I got up early yet again (still on EST) and took a morning hike back up to Mt. Moriah. I went no further than the gift shop. I didn’t sneak past the gate which would have been ridiculously easy. Not because I’m a saint, either. I mean, really, for a $2 admission fee would it have been a big deal to walk among the headstones? I would have covered the donation later.
No, on the way up, I saw two deer or playing. Then at the gate, I realized how quiet the place was, how isolated. I was alone. No one knew where I was. Hmmm. Yeah, seemed the better part of valor to retreat. A mountain lion could drag me off and no one would ever find my body.
I shared my thoughts with the hotel clerk who had given me shorter directions to the cemetery. She gasped and said, “Yeah, I forgot to mention those.”
She forgot to mention the possibility of a mountain lion attacking me.
At least she gave me coffee. I will forgive her oversight.
Later in the day a bunch of us authors and our cadre climbed aboard some tour buses and totally did the tourist thing. We stopped outside Mt. Rushmore for a quick pic, then headed off to Big Thunder gold mine. It was damp and dark. Outside my sister Dawn and I panned for gold. The weather was perfect. I loved it and I even found a few flakes.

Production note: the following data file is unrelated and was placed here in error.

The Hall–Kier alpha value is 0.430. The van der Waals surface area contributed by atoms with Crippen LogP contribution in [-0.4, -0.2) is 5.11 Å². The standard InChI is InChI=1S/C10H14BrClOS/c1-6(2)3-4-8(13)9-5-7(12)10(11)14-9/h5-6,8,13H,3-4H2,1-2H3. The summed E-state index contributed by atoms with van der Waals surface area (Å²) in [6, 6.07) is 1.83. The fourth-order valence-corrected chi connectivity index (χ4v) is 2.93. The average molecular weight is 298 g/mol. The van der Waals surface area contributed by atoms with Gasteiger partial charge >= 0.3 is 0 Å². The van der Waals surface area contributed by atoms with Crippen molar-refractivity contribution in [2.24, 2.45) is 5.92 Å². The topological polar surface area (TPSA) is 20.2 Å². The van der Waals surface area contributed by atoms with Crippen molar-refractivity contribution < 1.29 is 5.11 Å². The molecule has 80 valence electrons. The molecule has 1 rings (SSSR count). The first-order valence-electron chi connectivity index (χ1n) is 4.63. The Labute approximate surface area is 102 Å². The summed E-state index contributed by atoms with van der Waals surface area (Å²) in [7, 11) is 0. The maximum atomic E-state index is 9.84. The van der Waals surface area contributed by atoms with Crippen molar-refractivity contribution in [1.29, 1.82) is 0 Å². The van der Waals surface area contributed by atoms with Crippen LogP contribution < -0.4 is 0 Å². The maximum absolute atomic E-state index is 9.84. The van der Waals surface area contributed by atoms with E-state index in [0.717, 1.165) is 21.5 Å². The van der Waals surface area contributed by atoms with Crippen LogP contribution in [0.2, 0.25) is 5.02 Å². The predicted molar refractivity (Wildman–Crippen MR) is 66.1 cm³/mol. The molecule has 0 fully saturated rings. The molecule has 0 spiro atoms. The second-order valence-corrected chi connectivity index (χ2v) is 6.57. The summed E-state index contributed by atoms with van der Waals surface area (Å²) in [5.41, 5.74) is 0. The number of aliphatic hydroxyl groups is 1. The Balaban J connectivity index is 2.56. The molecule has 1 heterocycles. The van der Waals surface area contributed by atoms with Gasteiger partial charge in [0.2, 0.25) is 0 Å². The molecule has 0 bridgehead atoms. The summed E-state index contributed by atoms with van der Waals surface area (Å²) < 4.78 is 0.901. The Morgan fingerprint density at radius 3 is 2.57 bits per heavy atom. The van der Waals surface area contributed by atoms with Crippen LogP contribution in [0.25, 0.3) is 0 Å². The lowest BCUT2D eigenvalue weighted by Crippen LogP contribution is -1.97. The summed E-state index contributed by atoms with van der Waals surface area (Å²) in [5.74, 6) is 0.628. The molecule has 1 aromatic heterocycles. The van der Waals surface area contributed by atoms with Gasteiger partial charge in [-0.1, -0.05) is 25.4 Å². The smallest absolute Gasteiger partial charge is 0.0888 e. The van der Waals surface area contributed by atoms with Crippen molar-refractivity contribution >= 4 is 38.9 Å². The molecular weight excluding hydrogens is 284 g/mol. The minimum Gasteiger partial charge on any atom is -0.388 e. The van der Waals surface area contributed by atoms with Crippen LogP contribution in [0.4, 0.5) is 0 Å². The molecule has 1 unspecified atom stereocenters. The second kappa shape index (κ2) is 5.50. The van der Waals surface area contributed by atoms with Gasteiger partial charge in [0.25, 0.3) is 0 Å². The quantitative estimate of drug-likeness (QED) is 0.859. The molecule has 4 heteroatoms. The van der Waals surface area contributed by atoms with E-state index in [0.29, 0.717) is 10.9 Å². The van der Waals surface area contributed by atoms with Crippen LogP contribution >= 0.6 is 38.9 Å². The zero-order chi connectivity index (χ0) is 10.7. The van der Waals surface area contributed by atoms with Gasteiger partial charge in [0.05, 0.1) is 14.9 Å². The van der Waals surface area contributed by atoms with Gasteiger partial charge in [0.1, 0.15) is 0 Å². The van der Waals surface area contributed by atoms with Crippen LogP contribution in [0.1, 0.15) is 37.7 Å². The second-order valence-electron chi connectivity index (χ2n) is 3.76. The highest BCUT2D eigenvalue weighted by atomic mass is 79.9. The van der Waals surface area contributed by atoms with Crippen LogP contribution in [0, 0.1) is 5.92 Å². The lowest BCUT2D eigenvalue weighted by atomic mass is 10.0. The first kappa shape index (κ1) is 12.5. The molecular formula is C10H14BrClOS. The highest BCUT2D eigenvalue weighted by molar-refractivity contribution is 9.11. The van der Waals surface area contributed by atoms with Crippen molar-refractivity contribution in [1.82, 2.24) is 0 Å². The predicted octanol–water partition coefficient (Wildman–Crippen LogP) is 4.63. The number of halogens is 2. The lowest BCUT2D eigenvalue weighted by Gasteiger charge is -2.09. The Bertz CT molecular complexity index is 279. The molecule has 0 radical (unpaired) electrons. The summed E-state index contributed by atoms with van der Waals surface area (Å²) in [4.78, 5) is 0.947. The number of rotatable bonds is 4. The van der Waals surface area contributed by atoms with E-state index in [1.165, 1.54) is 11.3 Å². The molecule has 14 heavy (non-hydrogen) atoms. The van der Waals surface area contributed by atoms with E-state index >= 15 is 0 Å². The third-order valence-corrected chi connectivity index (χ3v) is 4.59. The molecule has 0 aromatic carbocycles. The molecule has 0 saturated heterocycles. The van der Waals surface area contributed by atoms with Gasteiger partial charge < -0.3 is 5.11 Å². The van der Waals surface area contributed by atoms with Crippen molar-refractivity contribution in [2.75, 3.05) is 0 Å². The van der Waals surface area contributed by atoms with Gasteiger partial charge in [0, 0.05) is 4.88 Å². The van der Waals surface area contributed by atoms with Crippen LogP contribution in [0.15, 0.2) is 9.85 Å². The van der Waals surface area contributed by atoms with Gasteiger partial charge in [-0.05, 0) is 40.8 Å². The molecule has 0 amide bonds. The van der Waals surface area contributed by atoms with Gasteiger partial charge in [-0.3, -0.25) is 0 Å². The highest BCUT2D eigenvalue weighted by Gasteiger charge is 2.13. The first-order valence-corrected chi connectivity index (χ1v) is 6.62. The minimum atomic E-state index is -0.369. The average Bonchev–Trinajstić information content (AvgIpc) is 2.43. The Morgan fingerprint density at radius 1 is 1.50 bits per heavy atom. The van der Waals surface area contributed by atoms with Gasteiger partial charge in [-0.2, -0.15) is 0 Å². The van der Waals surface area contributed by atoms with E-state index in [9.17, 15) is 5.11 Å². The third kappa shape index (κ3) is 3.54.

Next stop: the majestic Crazy Horse monument. I bought a dreamcatcher necklace there from a handsome Sioux whose mother made them for the museum. Dawn and I got so hung up shopping and looking at stuff in the museum, the bus nearly left without us! No kidding. Some of the other authors were upset with us. I am truly sorry.
For the last stop, we went to Prairie Berry Winery. They specialize in some oddly flavored wines. Nothing there pulled my trigger. Rutabaga wine or some such. Ick. A very nice winery, though. You should stop by.
Along the way, we made some friends and walked to dinner with them at some place I forget the name of. It was rustic in a roadhouse sort of way. We had a ball with our new friends Kari Trumbo, Mary Ann, Diane and her daughter Kim.
After dinner, Dawn and I turned in. Yeah, real party animals.